The centerpiece of the show is an installation called White Hole (pictured above): the opposite of space's terrifying black holes of childhood fascination and nightmares. A domed enclosure built in the south gallery, White Hole starts as a pitch-dark space and gradually illuminates with the projection of swirling light.

Tezuka explains: “It’s based on the theory of a white hole--the antithesis of a black hole. Everything that was killed by the black hole shapes together as a renewed energy and emerges from the white hole. It’s an astrophysics theory that Mariko has been very interested in in recent years.”

Another celestial piece (though firmly fixed to the gallery floor) is Transcircle 1.1 Nine pillars made of stone and an industrial acrylic polymer synchronize with the position of the nine (yes, nine!) planets in our solar system. Their individual pastel colors pulsate at speeds reflecting the planets' orbits around the sun.

Rebirth is an ethereal picture of prehistory, astronomy, geology, ancient religion and technology, showing how they all mix in the world around us.

When asked how to sum up the show in a sentence, Tezuka said “pure” and then laughed, realizing she didn't need half a dozen more words to convey its Zen-like ambiance. “A lot of things are white”—Mori’s signature color—“and the basic concept is pure and simple: be aware of the presence of nature.”

Though the galleries proper are on the second floor, visitors will get a taste of this pure simplicity when they are greeted by Ring, hanging against the waterfall of the Society's indoor bamboo garden.

“Mariko placed it in an environment that symbolizes nature, where there’s water, earth, plants and light from above,” Tezuka says. The piece is a prototype for a large-scale version that will be hung above a Brazilian waterfall in the near future.

From sunset each evening through Sunday, Mori’s latest video work Ālaya lights up the building just above the Society’s entryway for not only gallery-goers but passersby on the busy streets outside. The title alludes to the fundamental consciousness all sentient beings share in Buddhist philosophy.

It’s worth coming in to escape the masses, as Tezuka notes: “New York life is so busy all the time. You are surrounded with noise and different crowds. Rebirth will calm you down. Instead of going to yoga, come see this exhibition!”

Rebirth: Recent Work by Mariko Mori is on view at Japan Society through January 12, 2014.

--Marisa Rindone
Mariko Mori's Ring. Photo by the author. Via.

Thursday, October 3, 2013

Who Swings the Pendulum? Japan's Youth in the Pit

Once lonely at the top, Japan's elderly can expect company. Via.

Sexagenarians arrested for shoplifting. A population hardest hit by Japan's March 11 earthquake and tsunami. An August ministry report stating Japanese people aged 65 or older have surpassed 30 million for the first time. Japan is clearly experiencing a crisis among its elder demographic. But what of the youth, many of whom find themselves as vulnerable as their aging counterparts?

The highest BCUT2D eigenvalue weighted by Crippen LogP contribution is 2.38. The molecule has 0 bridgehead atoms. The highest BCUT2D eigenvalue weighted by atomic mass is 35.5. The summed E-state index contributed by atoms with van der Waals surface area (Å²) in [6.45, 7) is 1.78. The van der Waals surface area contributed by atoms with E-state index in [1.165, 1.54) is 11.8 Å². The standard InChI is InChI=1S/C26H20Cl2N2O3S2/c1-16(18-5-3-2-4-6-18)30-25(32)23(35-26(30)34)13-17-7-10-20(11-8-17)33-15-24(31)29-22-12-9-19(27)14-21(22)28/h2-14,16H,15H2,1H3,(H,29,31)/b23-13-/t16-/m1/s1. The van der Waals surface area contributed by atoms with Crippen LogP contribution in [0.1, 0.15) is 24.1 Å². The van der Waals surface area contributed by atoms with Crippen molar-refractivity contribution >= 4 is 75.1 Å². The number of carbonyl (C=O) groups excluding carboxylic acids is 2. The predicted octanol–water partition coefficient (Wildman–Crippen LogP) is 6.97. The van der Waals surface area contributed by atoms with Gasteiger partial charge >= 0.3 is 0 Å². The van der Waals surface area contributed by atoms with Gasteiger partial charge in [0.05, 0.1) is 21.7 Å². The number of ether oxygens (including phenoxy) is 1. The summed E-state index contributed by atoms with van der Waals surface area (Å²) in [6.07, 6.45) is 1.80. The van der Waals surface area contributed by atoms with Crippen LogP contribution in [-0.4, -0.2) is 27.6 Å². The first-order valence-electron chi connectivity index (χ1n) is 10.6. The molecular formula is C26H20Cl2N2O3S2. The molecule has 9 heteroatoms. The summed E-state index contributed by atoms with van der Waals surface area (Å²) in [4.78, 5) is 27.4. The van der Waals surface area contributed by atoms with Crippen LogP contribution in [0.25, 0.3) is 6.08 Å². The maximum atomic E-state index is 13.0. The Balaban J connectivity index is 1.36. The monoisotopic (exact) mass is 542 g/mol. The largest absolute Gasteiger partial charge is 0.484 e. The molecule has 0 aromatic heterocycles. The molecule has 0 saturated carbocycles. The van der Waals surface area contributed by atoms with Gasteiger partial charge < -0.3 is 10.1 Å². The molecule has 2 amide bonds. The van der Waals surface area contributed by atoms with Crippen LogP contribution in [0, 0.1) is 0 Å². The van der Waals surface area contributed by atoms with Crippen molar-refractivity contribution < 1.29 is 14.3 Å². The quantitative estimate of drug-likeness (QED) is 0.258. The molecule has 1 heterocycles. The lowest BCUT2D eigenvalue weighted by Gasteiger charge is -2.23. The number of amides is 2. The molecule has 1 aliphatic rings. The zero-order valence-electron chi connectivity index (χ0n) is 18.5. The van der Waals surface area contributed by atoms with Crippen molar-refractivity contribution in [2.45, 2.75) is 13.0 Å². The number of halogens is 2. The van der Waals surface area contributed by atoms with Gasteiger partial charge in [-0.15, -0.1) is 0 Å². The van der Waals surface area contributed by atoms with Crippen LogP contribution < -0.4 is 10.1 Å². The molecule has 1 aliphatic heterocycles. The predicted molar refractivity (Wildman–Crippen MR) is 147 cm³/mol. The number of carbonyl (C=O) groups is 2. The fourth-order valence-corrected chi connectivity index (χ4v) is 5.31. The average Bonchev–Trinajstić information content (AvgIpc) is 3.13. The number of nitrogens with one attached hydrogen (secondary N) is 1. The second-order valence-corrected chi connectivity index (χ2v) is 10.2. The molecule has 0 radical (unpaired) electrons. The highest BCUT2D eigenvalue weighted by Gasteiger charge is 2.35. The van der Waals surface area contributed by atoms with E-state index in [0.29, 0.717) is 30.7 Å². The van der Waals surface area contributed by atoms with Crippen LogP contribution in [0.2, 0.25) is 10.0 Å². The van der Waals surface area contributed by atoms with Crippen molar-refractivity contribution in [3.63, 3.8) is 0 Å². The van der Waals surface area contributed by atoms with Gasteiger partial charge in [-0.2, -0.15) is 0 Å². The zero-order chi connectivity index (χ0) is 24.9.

"Recall, for inspiration, that young people made the last Japanese Spring," a 2012 Japan Times article declares, citing youth participation in the Meiji Restoration as a counterexample to all the doom and gloom surrounding Japan's young. With Prime Minster Shinzo Abe unveiling a plan Tuesday for both a ¥5 trillion stimulus package and a 5 to 8 percent rise in the consumption tax, it is the 20-somethings as much as the elderly who must wait to see the real results of Abe's great experiment.

On the one hand, the sales tax could ultimately benefit both groups by mitigating runaway social security expenditures, a problem that a raise in the minimum age for collection of benefits to 61 earlier this year has apparently been unable to curb. On the other, the tax hike comes at a time when pensions earn "close to zero interest," with no rate increase planned for at least a few years, and when companies are reluctant to implement a much-needed increase in wages. In other words, both pensioners and younger workers stand to suffer from a rise in prices without a commensurate rise in income, whether in the form of social security or wages.

While part of Abe's plan provides ¥160 million in tax breaks to companies that raise wages by 2 percent, some in New Komeito, the junior coalition partner of Abe's LDP (Liberal Democratic Party), see this as nothing more than "wishful thinking." The results of the recent Reuters Corporate Survey seem to support the party's doubts. Of 266 companies polled as to what action they will take in response to the expected tax increase, only 13 percent planned to increase wages. Given this depressing response, Abe's call for a vaguely philosophical "virtuous circle of rising jobs, profits and wages" might prove shortsighted in the long run.

Take another part of Abe's plan: ¥110 billion in tax breaks and up to ¥300,000 in cash handouts for homebuyers. How will this affect Japan's working youth? Certainly, some kind of stimulus is needed. A 2012 government white paper showed the number of homeowners in their 30s to have dropped over 10 percent between 1983 and 2008, with a dramatic drop of over 50 percent for younger individuals. At the same time, the report blamed falling income for a rise in the burden of housing loans.